Humans are destroying the planet, the planet is fighting back and destroying us... so you're both right. The problem is that people don't WANT to take any responsibility for this because ignoring it, or blaming it on some outside source, is so much easier than changing their own behaviors. Government is too greedy about oil to invest more in solar and wind energy, or other clean energy sources. Alternative fuel/electric cars are too expensive for many people to buy. Prices are kept high on these alternatives because oil is more profitable and to hell with what we are doing to the planet in the process...

      July 22, 2011 at 3:20 am | Report abuse |
  3. Ancient Texan

    I was bracing for a lot of global warming comments and only see one so far. In West Texas, we've had 31 days so far this summer. Setting a new record for this period in time, beating the total in 1934. But the strange fact is that we are not in most cases exceeding the record high tempertures of 1934-1935. Did we also have SUV induced global warming 77 years ago?

    July 21, 2011 at 9:37 pm | Report abuse |
    • Voig Nederlander

      The 1934-35 heatwave was a two year phenomenon. It's true, the earth cycles. However, this one has been going on over a decade. Big diff.

      July 21, 2011 at 10:44 pm | Report abuse |
    • dofacc

      But gee, Ancient, the mid-30's were peak Dust Bowl years. You may actually recall some of those years, if you are as old as you imply. The Dust Bowl had a large man made component to them also. If you are using the Dust Bowl years as some sort of yard stick to measure with, you are measuring how awful things can really get.

      July 22, 2011 at 12:41 am | Report abuse |
    • Elizabeth

      The dustbowl was caused by scraping all the vegetation off the land, including wind-breaks; also a human-caused disaster. But warming is as much caused by black asphalt (paint roofs white) as it is by cars. Time to try a different color for roads and parking lots.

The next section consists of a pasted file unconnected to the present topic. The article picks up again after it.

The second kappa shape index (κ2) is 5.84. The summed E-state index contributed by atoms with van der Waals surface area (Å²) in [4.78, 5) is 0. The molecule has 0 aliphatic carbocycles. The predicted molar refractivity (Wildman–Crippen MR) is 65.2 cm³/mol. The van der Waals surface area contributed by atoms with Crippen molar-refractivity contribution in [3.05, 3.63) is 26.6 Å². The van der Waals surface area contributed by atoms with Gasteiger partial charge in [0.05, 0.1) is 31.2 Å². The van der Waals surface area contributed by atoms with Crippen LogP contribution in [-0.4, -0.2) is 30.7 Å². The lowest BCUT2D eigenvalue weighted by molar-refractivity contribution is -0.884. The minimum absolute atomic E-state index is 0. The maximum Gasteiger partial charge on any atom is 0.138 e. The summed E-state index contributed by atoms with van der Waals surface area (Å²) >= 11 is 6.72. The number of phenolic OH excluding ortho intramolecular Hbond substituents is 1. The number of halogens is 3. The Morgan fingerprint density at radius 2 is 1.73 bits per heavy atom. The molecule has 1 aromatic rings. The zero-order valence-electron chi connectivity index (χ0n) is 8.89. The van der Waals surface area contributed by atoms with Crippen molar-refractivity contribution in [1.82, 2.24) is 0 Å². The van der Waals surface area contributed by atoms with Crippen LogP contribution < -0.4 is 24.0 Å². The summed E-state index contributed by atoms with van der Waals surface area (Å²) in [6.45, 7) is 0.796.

July 22, 2011 at 2:44 am | Report abuse |
  4. gfg

    the sun. case closed

    July 21, 2011 at 9:38 pm | Report abuse |
    • Can11

      You are an idiot, the suns output has only increased by 30% over the last 4 billion years and is not responsible for this heat wave.

      July 21, 2011 at 10:56 pm | Report abuse |
    • Mr. Wizard

      Ha! Your right.

      I like how Can11 calls you and idiot and says that the sun is not responsible for the heat wave. Then he says that the heat from the sun has 'only' increased by 30%. Some people do not know how stupid they sound.

      July 24, 2011 at 5:09 pm | Report abuse |
  5. Ancient Texan

    Meant to say 31 days above 100 degrees actual temperture, not discomfort index.

    July 21, 2011 at 9:39 pm | Report abuse |
  6. rdg18

    The heat is from all the propaganda the demorats are spewing out 24/7 lately.

    July 21, 2011 at 9:40 pm | Report abuse |
    • NobodySpecial

      . . . . . . Said the Right Wing Nut Job Tea Baggy.

      July 22, 2011 at 12:02 am | Report abuse |
    • Wayne Schmand

      Why is someone this paranoid on a CNN website. Get thee to Fox News!

      July 22, 2011 at 3:40 am | Report abuse |
    • Ana W

      Faux News called...it wants it's audience back

      July 22, 2011 at 12:34 pm | Report abuse |
  7. Coach Tru

    "This process is what meteorologists call transpiration." Actually, that's a biological term; why am I not surprised that the reporter didn't research that?

    July 21, 2011 at 10:12 pm | Report abuse |
    • noly972

      Transpiration takes place in both biology and meteorology. Maybe you should do some checking, yourself.

      July 22, 2011 at 12:53 am | Report abuse |
    • Alex

      I'm a Geologist and we use the term "transpiration" because of its effects on the atmosphere.. Not really for sure how it effects the plant...

      July 23, 2011 at 3:25 am | Report abuse |
  8. glu

    Deadly?? You bunch of sissies.

    July 21, 2011 at 11:38 pm | Report abuse |
    • Elizabeth

      My husband has cancer. I have rheumatoid arthritis. I'm not afraid to die. Obviously you are not afraid to call other people names.

      July 22, 2011 at 2:46 am | Report abuse |
  9. Mark L. Luce

    The heat wave can hardly be blamed on the Sun, as the Sun has been unusually quiescent for the past decade. Very few sunspots, which means the Sun is a bit cooler than normal.